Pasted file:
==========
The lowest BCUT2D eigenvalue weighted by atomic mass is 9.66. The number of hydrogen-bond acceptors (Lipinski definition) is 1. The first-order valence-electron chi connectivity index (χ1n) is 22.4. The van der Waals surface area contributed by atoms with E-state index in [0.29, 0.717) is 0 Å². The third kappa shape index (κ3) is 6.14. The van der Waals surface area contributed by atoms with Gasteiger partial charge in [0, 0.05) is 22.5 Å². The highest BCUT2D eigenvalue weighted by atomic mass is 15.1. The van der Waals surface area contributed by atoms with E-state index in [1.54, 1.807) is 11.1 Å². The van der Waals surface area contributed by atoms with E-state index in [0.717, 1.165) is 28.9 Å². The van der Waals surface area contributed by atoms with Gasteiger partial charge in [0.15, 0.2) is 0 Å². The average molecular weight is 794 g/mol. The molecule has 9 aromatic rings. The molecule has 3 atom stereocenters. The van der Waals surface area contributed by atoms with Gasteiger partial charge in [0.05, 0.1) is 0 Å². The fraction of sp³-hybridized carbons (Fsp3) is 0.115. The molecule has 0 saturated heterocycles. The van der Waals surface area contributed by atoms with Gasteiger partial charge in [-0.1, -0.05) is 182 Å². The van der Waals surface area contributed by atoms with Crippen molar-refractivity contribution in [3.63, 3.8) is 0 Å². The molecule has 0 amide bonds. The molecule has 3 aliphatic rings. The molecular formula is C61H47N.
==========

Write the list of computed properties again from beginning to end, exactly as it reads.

The lowest BCUT2D eigenvalue weighted by atomic mass is 9.66. The number of hydrogen-bond acceptors (Lipinski definition) is 1. The first-order valence-electron chi connectivity index (χ1n) is 22.4. The van der Waals surface area contributed by atoms with E-state index in [0.29, 0.717) is 0 Å². The third kappa shape index (κ3) is 6.14. The van der Waals surface area contributed by atoms with Gasteiger partial charge in [0, 0.05) is 22.5 Å². The highest BCUT2D eigenvalue weighted by atomic mass is 15.1. The van der Waals surface area contributed by atoms with E-state index in [1.54, 1.807) is 11.1 Å². The van der Waals surface area contributed by atoms with E-state index in [0.717, 1.165) is 28.9 Å². The van der Waals surface area contributed by atoms with Gasteiger partial charge in [0.15, 0.2) is 0 Å². The average molecular weight is 794 g/mol. The molecule has 9 aromatic rings. The molecule has 3 atom stereocenters. The van der Waals surface area contributed by atoms with Gasteiger partial charge in [0.05, 0.1) is 0 Å². The fraction of sp³-hybridized carbons (Fsp3) is 0.115. The molecule has 0 saturated heterocycles. The van der Waals surface area contributed by atoms with Gasteiger partial charge in [-0.1, -0.05) is 182 Å². The van der Waals surface area contributed by atoms with Crippen molar-refractivity contribution in [3.63, 3.8) is 0 Å². The molecule has 0 amide bonds. The molecule has 3 aliphatic rings. The molecular formula is C61H47N.